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Here Is A List of Alternate Messaging Apps You Can Switch To Following WhatsApp’s New Privacy Policies

By Muneeb Afzal

The issue of privacy was long neglected following the advent of the technological revolution. The lack of guidelines and people’s concerns with privacy gave rise to many new business models, apps and corporations. However, people have become increasingly more aware about potential privacy breaches by corporations. This has raised new questions and helped new legislations come into being, such as the GDPR (General Data Protection Regulation).

Recent changes in the privacy policy of WhatsApp, under which the users’ data will be shared with Facebook, came as a shock to many. However, to the more informed, it was simply an announcement that was long overdue. After Facebook had purchased WhatsApp, and merged Messenger, Instagram and WhatsApp onto a single platform, monetisation was easily next in line. Considering Facebook’s previous record of privacy infringements, it was only a matter of time before Facebook tapped into the vast potential of WhatsApp’s data.

Since WhatsApp officially acknowledged its new data sharing policy last week, many users are wondering what alternate messaging apps they can switch to, in order to protect their privacy. We have compiled a list of pros and cons from several known as well as comparatively lesser-known alternatives for such users’ consideration.

Signal

Pros:
One of the most high-profile secure chat apps, having endorsements from the likes of Elon Musk.
It has secure end-to-end encryption along with its code being updated by an open-source community that keeps updating possible flaws and fluctuations.

Cons:
Although favored by many, it is funded by ex-WhatsApp founders with a publicly disclosed investment of 50 million USD. With such an investment coming on board and no business model presented so far, it raises such questions as to why the money is being invested and how it will be returned. Seeing as the ex-WhatsApp founders had similarly created a new niche of data monetisation with the earlier app, one wonders about the new ways of investment recovery that the company might employ, and how privacy would fit into its equation.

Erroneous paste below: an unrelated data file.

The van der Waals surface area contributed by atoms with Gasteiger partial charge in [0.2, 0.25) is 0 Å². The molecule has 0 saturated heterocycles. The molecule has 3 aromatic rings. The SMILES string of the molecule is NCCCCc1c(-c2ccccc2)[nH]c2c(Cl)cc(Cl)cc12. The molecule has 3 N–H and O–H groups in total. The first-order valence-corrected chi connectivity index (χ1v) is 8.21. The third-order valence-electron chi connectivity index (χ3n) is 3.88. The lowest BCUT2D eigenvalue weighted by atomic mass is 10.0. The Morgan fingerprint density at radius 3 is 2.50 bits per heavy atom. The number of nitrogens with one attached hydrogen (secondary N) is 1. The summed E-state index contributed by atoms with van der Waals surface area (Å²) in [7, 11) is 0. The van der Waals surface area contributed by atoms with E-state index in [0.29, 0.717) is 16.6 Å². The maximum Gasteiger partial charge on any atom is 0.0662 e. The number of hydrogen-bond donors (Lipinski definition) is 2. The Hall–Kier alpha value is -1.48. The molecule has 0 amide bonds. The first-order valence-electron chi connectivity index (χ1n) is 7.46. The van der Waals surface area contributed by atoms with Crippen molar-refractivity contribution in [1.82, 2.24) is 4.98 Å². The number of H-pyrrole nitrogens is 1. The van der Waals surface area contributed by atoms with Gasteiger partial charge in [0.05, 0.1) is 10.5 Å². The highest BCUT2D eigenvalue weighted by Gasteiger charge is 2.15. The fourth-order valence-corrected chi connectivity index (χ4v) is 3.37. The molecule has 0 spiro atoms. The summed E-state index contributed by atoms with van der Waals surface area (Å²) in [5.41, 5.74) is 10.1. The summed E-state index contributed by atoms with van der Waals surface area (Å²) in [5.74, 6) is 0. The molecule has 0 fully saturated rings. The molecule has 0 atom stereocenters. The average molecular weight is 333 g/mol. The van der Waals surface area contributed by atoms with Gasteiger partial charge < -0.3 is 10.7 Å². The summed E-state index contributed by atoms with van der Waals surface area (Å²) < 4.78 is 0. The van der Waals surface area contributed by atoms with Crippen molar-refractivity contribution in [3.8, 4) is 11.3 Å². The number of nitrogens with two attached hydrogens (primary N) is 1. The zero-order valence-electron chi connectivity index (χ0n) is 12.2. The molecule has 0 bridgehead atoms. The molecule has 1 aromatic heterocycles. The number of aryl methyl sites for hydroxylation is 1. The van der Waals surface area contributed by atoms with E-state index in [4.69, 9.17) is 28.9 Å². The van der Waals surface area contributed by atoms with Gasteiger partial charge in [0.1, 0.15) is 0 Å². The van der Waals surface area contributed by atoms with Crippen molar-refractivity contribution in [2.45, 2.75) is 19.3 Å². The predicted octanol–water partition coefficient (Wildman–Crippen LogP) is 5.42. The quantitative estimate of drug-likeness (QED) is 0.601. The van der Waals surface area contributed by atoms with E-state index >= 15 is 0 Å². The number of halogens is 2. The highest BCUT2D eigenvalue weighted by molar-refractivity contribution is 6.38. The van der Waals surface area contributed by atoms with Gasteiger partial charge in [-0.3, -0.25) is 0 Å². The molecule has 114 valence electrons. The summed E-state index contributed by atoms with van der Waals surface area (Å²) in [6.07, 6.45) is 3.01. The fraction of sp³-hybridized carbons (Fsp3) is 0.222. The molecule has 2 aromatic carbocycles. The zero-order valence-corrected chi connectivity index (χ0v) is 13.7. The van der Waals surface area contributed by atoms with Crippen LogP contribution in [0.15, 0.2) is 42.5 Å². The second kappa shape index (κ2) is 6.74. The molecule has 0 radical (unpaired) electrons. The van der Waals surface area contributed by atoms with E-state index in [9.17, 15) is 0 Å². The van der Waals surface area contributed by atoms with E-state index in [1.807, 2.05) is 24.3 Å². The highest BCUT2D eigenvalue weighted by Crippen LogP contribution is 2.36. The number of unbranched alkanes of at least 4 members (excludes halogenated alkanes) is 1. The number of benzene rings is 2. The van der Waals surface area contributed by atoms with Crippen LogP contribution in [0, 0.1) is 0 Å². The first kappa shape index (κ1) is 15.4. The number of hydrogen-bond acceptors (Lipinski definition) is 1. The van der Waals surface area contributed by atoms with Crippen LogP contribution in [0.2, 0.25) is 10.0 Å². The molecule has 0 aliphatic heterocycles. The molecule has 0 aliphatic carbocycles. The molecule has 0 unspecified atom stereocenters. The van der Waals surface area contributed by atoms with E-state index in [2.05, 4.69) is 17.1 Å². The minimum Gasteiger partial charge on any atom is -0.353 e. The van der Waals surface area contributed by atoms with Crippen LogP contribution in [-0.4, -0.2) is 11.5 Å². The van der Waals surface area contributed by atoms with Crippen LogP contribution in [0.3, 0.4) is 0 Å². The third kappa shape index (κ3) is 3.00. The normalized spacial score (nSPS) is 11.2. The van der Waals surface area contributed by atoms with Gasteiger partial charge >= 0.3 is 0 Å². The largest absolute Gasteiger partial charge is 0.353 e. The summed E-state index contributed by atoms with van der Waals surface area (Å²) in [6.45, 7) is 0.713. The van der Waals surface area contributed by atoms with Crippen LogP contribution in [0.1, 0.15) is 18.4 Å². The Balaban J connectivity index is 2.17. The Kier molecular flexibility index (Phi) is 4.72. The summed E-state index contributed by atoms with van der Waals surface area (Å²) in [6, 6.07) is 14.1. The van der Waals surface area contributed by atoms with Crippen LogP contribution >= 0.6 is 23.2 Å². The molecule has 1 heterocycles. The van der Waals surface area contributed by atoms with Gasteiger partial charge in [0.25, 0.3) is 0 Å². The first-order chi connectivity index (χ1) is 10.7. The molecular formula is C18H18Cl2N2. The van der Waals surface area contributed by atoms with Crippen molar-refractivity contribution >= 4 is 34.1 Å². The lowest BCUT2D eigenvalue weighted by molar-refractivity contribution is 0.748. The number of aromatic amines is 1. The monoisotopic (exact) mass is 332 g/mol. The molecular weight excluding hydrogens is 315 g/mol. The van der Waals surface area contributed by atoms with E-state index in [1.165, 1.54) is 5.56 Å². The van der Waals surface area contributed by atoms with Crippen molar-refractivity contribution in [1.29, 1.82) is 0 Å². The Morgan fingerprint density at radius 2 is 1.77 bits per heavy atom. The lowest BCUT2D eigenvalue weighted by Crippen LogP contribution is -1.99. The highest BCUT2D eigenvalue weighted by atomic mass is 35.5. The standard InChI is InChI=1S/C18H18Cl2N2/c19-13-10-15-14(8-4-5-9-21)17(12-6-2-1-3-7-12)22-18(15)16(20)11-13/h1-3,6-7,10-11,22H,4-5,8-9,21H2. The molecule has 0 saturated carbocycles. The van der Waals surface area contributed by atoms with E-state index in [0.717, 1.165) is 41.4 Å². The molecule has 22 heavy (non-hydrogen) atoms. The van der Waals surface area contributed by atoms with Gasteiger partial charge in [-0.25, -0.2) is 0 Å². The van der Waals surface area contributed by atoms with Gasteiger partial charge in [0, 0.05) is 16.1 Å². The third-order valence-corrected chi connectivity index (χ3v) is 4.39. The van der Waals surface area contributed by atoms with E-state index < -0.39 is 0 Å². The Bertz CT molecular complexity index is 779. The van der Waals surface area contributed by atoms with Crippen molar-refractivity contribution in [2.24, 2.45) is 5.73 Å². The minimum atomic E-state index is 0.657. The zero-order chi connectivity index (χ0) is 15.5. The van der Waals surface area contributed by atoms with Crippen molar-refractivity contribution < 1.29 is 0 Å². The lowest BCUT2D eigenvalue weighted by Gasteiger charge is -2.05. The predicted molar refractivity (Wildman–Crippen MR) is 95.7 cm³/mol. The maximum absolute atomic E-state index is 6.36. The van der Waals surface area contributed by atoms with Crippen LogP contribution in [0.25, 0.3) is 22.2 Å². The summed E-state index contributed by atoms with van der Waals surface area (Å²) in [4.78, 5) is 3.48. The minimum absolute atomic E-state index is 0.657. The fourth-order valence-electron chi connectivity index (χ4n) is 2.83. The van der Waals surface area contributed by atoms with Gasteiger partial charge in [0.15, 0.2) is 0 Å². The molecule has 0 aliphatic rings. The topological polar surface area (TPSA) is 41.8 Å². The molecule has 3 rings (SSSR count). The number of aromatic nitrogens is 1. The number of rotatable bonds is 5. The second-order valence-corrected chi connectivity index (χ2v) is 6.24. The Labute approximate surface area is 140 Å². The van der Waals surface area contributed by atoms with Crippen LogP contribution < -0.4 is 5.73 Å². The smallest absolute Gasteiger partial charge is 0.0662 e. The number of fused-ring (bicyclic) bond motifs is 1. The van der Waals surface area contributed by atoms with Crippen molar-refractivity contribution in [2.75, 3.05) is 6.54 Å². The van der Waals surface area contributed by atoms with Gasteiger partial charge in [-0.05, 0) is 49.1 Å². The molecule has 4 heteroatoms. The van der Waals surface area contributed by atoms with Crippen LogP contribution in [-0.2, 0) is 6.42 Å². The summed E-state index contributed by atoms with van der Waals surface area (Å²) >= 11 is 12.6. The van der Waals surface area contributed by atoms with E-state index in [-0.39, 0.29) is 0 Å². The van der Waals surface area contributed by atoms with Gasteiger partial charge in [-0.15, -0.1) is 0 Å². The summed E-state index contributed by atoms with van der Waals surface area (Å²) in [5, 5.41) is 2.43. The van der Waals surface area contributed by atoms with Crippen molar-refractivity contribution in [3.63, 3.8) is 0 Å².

Telegram

Pros:
It is another famous Russian-backed app, having many new features that are comparable with WhatsApp.

Cons:
Similar to WhatsApp, their data monetisation plans include advertisements to be introduced on public channels, leading many to ask how much of users’ data will be disclosed to advertisers. This fine print in their business model can potentially open a Pandora’s Box related to the legal sharing of users’ data with advertisers.

Viber

Pros:
It has a nice and clean UI (user interface).
It is similar to WhatsApp with a similar set of features.

Cons:
It is a European-based app that is mostly designed towards payments for calls and packages. It has no explicit declaration of not sharing data with any outside parties. Thus, given their business model, they can expose users’ data to potential data selling hosts.

ZapBuddy

Pros:
It is a small startup rather than a corporation, and has disclosed its business model which is based on Augmented Reality rather than data monetisation. This new approach is somewhat risky in terms of returns in the future, but as of now, it may prove to be useful.

Cons:
Although it has the basic set of features of a messaging app, it lacks a more detailed experience such as transfer of large files, desktop mode and the status feature which we have become accustomed to. Switching to ZapBuddy may feel like taking a step back from what we are used to. But we can forgive them at this point as they do not have a lot of resources to introduce all of the new features yet, but we do hope to get them sooner than later.

Botim

Pros:
Calls allowed for UAE easily.

Cons:
Advertisements are loaded on almost all screens affecting user experience.
The data is being shared with the government to comply with the local restrictions and data privacy is hence compromised for sure, even if it is for security reasons.

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